"I do not think they will submit," Miranda writes (149). One of the Seri leaders told Miranda that "he loved neither God nor priest nor political authorities and preferred to die killing."
Miranda is clearly caught in a vicious conundrum: the more "industriously" and "diligently" he protects the welfare of the Indians, "the less relief and rest he will have from the Spaniards, whom he also serves." It is a "very ticklish" subject and he resents the fact that the Spanish political leaders in Mexico "watch over a priest's action in order to bring censure upon him. Many times the life I have described is simply not worth it, not worth it at all." He misses Spain, he writes: "There one lives, here one only dies." His worst fear is that once the presidio is finished, the plan will be to "extinguish and annihilate the Seri nation once and for all..."
Finally, he asks, "If victory is achieved, will all the Seris be put to the dagger?"
Portugal and the Colonization of Brazil
Meanwhile, the Portuguese did not have a belief that God put native Brazilians in Brazil for the Portuguese benefit. And unlike the Spaniards' reasons for conquering Mexico, when the Portuguese arrived in Brazil, around 1500, they were initially in search of "valuable goods for European trade" (www.geographia.com)(including resources such as the brazil wood tree). They did not, as a general rule, come to bring Christianity and save souls for Christ. The early colonialist movement was also motivated by a desire by many impoverished sailors to escape the poverty of Portugal, and it was motivated by the lucrative slave trade industry. It seems the Portuguese were more interested in bringing slaves from Africa - and enslaving native peoples in Brazil - to grow sugar cane and coffee, and work the rich mines, than they were in converting existing native peoples to Christianity. Gold and diamond mines had been discovered in Brazil (Schultz, 2005) and while the Spaniards were threatening Portugal's peninsula from the east, and the Napoleonic invasion was about to conquer Portugal from the north, Brazil was a perfect place for Portuguese to find haven.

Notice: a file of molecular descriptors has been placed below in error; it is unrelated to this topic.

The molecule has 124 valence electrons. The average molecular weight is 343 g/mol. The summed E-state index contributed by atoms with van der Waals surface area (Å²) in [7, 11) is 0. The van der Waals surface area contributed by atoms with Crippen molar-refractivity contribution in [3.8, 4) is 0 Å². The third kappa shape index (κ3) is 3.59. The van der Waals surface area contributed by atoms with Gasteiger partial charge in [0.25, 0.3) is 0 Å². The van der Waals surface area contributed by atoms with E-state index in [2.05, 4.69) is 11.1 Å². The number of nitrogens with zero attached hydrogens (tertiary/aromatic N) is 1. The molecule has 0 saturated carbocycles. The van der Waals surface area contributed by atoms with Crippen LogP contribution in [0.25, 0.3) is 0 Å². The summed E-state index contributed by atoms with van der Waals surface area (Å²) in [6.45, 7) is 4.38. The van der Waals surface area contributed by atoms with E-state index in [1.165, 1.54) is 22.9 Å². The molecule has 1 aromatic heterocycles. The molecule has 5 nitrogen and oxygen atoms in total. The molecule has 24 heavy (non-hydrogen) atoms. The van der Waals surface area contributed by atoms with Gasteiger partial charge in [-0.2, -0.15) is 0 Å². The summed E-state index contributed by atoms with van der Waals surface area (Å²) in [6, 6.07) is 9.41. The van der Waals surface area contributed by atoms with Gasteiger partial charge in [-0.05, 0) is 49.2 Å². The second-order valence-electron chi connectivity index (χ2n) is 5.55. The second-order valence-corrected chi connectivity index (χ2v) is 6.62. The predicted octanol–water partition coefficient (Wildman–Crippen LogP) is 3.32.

The Portuguese Jesuits did, however, play a role in converting natives to Christianity, and they did their best to protect the Indians from being forced into slavery by the Portuguese colonists. And there was, according to an article in the Bulletin of Latin American Research (Vainfas, 2005), in the year 1585 a serious rebellion on the part of Indians against slavery, colonial pressure, and the "disruptive indoctrination" of Portuguese interlopers.
Vainfas writes that before Jesuits arrived with Christianity (a relatively small effort compared with the Spaniards' assault on Mexico) the native Brazilian Indians had their own religion which they believed in. And perhaps this was a reason why the natives rebelled so heartily against the new religion that the Jesuits brought into Brazil. There was in the minds of 16th Century Brazilians a mythical, mystical place called a "Land without Evil" (like a paradise). By researching the writings of Jesuit Manoel de Nobrega (written in 1549), Vainfas learned that the Indians had "special sorcerers" who came to villages (and were welcomed) to "bring sanctity"; the sorcerers asked the women to "confess their sins" while preaching "at length in a child's voice." They the sorcerers would explain to local Indians that soon crops would grow on their own and arrows would do the hunting for them. And if they would kill and eat their enemies, they would have much longer lives. "According to Nobrega," Vainfas wrote, "at the end of the sorcerer's preaching, the Indians all started to shake, especially the women." new age of prosperity was coming, the sorcerers would say, and the inhaling of tobacco smoke was a main part of the ceremony. What this all boiled down to, Vainfas' research reveals, is a hostility toward Catholic priests, slave owners, and "in the end," the Indians so-called search for the "Land without Evil" and the prophecies was a "war against colonialism."
What Vainfas explains through a lengthy scholarly recounting of various Jesuit documents is that some native Indians, although they were against slavery and Christian indoctrination, "found protection within a plantation," belonging to notorious slave-owner Fernao Cabral, "where they constructed a church that combined Catholic and Tupinamba elements." The Portuguese governor of that region ordered Cabral to destroy the church, and charged that Cabral had "seriously offended God in the Christian lands." While other incidents of natives building churches were reported in the Jesuit writings, it is safe to say that the effort by Portuguese Christians to convert native Brazilians - by force or otherwise - to Christianity was far less successful than tactics used by Spaniards in Mexico.
Deeds, Susan M. Defiance and Deference in Mexico's Colonial North: Indians
Under Spanish Rule in Nueva Vizcaya. Austin: University of Texas Press, 2003